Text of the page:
· Service points and especially mobile units are a crucial instrument for the provision of adequate services to local communities.

· Departmental capacity should be strengthened by way of close Co-operation with all relevant role-players and stakeholders. Of the essence in this regard are:

i) Other national departments, such as the synchronisation of our mobile unit system with that of mobile clinics operated by the Department of Health. The one-stop service concept should be utilised, especially in rural areas.

ii) Provincial administrations, particularly through cIose liaison with the Offices of Premiers.

iii) Local governments and traditional leaders, i.e in making use of their office facilities.

iv) Community based organisations, i.e. in mobilising their supporters to apply for Identity Documents. The establishment of Home Affairs Community Forums should be considered.

(v) Stakeholders such as business with regard to finalise assistance, the prevision of infrastructure and specialised expertise (Treasury Regulations to be complied with).

· An effective communication strategy should be developed for the Department with a particular focus on the service delivery improvement imperative. This strategy should essentially focus on two areas namely:

i) Mobilising the total staff compliment of the Department for compliance with as well as enthusiastic involvement in policy implementation and the drive towards service excellence.
ii) Projecting the desired image of the Department as a customer oriented and user-friendly agency endeavoring at all times to serve clients to the best of its ability within the imits of available resources.

· A culture of service and public spiritness has to be developed within all cadres of the Department. This pertains, not only to ethically induced conduct, being the foremost tool against corruption, but also to a commitment of duty and service towards the nation. Central to this is a customer focused orientation especially in realising the fact that the total South African population as well as all foreigners who visit South Africa are clients of the Department.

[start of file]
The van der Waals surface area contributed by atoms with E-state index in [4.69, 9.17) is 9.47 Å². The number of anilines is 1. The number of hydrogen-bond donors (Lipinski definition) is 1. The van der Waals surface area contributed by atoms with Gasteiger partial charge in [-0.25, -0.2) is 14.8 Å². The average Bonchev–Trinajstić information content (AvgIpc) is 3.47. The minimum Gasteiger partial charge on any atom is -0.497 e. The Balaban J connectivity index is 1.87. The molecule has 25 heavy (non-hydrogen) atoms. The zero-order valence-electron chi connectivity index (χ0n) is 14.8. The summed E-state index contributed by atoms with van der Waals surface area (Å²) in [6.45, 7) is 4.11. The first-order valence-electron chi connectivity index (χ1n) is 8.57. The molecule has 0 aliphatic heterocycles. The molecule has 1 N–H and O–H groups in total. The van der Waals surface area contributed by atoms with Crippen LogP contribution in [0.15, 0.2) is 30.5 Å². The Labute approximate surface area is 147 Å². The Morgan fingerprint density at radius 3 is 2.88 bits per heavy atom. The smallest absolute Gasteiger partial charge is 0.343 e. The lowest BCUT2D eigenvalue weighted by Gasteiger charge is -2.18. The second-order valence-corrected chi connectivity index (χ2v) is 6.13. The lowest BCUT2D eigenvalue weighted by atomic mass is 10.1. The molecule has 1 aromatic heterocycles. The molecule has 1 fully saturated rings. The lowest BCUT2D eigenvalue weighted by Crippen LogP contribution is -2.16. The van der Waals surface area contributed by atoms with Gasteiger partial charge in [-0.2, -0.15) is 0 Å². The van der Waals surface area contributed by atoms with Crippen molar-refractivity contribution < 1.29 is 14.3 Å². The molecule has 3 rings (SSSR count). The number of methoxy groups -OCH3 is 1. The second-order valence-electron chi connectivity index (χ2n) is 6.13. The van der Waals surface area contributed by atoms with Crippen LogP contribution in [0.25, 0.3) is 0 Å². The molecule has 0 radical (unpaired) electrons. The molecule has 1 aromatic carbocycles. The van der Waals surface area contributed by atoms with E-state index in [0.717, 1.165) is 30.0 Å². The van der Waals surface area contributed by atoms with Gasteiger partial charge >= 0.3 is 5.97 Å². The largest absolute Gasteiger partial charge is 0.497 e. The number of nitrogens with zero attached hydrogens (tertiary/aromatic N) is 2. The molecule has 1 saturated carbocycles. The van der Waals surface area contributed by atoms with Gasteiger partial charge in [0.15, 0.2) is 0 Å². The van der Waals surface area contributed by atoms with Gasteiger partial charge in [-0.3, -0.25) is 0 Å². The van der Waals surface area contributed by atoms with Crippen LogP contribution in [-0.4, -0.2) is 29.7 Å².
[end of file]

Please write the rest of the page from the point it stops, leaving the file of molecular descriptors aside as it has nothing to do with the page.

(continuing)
· The establishment and nurturing of a team spiritness throughout the Department is vital. Especially with regard to the relationship between Head Office arid the regions, a "us and you" inclination can only be destructive. Regional functionaries, who are in the frontline of daily interaction with the public and stakeholders, deserve the ongoing moral and tangible support of their counterparts at Head Office. Regional Directors should also be afforded the opportunity to regularly interact with each other in order to share experiences and best practice options. A reliable and consistent two-way Communication flow between Head Office and the regions is essential.

· It is the responsibility of the Chief Directorate: Strategic Planning and Service Delivery to, on the one hand, act as the channel for general managerial and administrative interaction between Head Office and the regions and, on the other hand, to monitor and evaluate progress with regard to transformation and service delivery. This is essential for our own strategic planning purposes as well as for reporting to the Office of the President, Cabinet, Portfolio Committee, etc. The object is to establish a comprehensive database that will continuously be updated. A standardised and comprehensive monthly reporting schedule is being finalised at present and will be forwarded to Regional Directors. It is envisaged that this reporting system will become operational as from the end of August.

· It is imperative that Regional Directors should receive feedback with
regard to their reports and the evaluation thereof. The hi-monthly
meetings between Head Office and regional staff, as stipulated in the
Transformation Policy Framework, should serve as the primary vehicle in
this regard. Moreover, due to us involvement in national inter-